Trying to decide whether to give your baby plagiocephaly treatment with or without a helmet is by no means an easy task. Conflicting attitudes and opinions from GPs, HVs, the press, private clinics and other parents can often serve to heighten the anxiety – no matter how honourable the intentions behind their advice might be. (more…)
Join Our Mission to Raise Awareness about Plagiocephaly Treatment
In a recent post, we attempted to answer the question of why plagiocephaly helmets are not available on the NHS. Having explored the research published to date together with some of the many examples in the press, we were still unable to see a logical reason why parents do not have access to plagiocephaly treatment on the NHS. (more…)
Flat head syndrome specialist Steve Mottram discusses the options that are available for reducing the incidence and severity of deformational plagiocephaly
The subject of flat head syndrome has been dividing the medical community both in the UK and internationally since the Back to Sleep Campaign of 1992 saw its incidence rise. There are two distinct schools of thought: advocates of ‘it’s only cosmetic’, and those recommending specialist treatments. (more…)
When weighing up the pros and cons of plagiocephaly helmet treatment, many parents ask us whether there is a risk of the condition returning once it has been corrected. We have also found that some parents whose babies are reaching the end of their treatment are also wondering this. However, we’re pleased to reassure parents that plagiocephaly will not return after helmet treatment.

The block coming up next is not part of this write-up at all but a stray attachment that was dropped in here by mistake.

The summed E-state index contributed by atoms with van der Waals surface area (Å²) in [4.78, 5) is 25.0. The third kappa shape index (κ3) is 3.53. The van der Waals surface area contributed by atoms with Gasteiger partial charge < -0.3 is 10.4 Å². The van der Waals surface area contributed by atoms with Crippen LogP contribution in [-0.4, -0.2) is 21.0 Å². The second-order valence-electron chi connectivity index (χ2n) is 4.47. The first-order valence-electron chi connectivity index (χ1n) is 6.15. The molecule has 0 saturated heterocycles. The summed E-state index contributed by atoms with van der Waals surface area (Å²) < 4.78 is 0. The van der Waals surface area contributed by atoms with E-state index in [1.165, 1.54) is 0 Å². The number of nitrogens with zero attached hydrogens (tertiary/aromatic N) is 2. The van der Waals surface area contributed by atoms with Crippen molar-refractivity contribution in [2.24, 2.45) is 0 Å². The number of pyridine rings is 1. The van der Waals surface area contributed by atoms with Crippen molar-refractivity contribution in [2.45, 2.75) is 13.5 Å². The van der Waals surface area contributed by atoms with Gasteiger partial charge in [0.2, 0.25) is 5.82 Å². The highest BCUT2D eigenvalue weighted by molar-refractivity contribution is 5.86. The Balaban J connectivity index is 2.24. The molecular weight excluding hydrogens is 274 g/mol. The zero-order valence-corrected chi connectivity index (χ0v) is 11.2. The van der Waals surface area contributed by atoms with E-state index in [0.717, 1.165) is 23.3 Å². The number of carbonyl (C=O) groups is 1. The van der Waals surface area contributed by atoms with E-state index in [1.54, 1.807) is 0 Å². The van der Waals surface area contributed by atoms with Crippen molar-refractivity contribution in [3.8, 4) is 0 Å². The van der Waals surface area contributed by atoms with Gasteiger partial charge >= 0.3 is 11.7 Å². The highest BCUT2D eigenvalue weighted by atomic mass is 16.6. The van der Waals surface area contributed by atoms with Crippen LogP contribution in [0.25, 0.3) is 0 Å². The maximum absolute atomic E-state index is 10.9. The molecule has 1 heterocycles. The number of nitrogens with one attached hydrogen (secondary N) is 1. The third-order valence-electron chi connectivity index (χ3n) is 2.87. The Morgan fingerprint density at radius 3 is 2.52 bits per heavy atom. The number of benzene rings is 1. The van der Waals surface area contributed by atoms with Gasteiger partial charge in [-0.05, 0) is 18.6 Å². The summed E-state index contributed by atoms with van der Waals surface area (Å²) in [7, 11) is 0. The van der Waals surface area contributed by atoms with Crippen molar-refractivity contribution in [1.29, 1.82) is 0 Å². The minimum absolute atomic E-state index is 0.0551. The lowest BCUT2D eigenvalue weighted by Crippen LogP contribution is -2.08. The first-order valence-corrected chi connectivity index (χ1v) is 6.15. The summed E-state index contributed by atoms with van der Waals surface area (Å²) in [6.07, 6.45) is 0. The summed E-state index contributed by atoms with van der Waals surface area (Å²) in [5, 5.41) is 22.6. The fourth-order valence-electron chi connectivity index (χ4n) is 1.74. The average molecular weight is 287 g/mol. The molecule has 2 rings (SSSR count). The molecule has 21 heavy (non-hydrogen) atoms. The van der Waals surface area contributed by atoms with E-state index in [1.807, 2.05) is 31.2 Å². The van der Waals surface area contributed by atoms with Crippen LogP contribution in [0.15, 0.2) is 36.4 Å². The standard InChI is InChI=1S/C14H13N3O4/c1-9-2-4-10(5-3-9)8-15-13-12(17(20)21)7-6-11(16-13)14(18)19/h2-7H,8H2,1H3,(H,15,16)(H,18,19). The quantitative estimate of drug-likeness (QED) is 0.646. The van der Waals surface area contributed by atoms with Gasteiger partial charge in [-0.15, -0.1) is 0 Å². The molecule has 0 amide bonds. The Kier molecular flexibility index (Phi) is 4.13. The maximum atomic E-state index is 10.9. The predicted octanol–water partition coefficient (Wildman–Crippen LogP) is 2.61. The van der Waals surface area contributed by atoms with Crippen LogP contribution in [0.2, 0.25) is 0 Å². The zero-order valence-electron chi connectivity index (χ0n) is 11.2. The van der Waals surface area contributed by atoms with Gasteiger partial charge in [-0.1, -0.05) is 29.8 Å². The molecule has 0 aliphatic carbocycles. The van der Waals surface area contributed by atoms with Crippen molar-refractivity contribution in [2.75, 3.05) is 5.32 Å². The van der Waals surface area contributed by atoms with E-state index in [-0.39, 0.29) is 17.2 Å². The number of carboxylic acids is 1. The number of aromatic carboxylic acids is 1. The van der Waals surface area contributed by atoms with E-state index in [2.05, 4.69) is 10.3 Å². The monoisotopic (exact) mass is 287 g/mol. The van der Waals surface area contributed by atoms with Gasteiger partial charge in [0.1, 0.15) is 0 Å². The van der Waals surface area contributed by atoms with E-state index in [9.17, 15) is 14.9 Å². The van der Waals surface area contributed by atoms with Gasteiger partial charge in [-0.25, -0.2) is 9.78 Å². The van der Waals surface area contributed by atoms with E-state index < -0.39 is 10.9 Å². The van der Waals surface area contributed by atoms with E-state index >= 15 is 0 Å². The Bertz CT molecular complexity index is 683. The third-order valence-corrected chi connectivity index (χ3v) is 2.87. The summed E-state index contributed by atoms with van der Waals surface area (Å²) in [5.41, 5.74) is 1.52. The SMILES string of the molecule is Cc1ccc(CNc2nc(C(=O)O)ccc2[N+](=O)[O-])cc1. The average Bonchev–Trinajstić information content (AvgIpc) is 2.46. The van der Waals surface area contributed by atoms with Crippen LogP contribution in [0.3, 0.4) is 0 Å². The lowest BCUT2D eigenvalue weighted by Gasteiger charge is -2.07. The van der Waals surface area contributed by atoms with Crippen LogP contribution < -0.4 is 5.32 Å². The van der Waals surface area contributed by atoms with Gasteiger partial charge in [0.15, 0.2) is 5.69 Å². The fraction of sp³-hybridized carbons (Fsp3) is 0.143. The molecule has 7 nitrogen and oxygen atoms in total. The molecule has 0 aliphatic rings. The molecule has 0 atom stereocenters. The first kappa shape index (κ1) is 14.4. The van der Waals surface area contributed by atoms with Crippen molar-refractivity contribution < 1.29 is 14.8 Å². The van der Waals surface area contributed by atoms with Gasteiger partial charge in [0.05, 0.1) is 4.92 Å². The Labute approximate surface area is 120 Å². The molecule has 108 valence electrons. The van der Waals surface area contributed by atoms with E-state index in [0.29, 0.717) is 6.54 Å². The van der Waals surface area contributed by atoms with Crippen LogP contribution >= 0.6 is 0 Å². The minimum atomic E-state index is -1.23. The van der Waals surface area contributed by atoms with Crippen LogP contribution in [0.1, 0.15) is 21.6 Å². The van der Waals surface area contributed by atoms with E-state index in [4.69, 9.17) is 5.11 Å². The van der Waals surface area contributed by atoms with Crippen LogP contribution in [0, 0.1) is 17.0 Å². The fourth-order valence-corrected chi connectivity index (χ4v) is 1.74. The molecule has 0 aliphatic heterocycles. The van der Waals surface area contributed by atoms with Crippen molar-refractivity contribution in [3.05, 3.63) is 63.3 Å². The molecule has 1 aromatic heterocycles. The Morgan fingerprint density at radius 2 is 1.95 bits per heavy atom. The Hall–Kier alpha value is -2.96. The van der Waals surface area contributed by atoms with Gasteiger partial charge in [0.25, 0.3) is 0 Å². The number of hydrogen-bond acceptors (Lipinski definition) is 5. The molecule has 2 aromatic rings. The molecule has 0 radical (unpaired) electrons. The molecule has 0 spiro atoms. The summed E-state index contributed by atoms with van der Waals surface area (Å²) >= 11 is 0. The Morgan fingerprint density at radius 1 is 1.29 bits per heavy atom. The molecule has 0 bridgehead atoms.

Cleaning Your Baby’s Helmet to Minimise Odours and Itching
On our Facebook page, parents often ask for advice on how to clean a plagiocephaly helmet, particularly during the summer.
While a plagiocephaly helmet is a safe form of treatment with no detrimental effect on cranial growth, it can often start to get a bit smelly. People who have to wear a helmet for work or use a cast for a broken bone find the same and it is perfectly natural. The odour is caused by sweat and natural skin oils, and so is especially common in babies with long hair and during the warmer months of the year. Some babies can also experience minor sweat rash or redness on the scalp.
How does plagiocephaly affect the head and face?
Plagiocephaly is predominantly identified by a flattening either at the back or to either side of the skull. As a direct result of this flattening, facial features can become misaligned and other issues may develop. The facial features subject to the most change include the eyes and the ears. As such, facial asymmetry is also regarded as a good indication of plagiocephaly.
Do cranial helmets influence ear position in babies with plagiocephaly?
In 2012, a paper was published in the Journal of Craniofacial Surgery exploring whether or not helmet therapy, such as TiMband treatment, influences the ear position in babies with positional plagiocephaly.
This is a question that we are often asked but it’s a difficult one to answer, as the changes can be so subtle.
Why is plagiocephaly treatment recommended as a standard intervention for babies in the USA while babies in the UK are expected to self-correct? Throughout Britain, countless parents of babies suffering from varying degrees of flat head syndrome are being sent home by the NHS and told to ‘wait and see’ with the reassurance that the condition will always fully improve on its own. Time is being wasted as parents wait and, despite continual repositioning and sleepless nights, they see little or no result for their efforts. As helmet therapy is only able to help infants under the age of 14 months while the skull is still flexible and growing rapidly, the UK’s trivializing stance on plagiocephaly treatment is seeing thousands of children miss out on the opportunity to have a ‘normal’ head shape.
Close collaboration between parents, treatment specialists is essential to ensure that intervention is started at the right time to provide effective treatment for babies with plagiocephaly. Timing takes into account a number of contributing factors to the condition including, the age of the infant, the severity of the deformity and the presence or absence of other related issues such as facial deformity, torticollis and craniosynotosis.
There are three vital stages of plagiocephaly intervention that should be considered for effective plagiocephaly treatment in infants.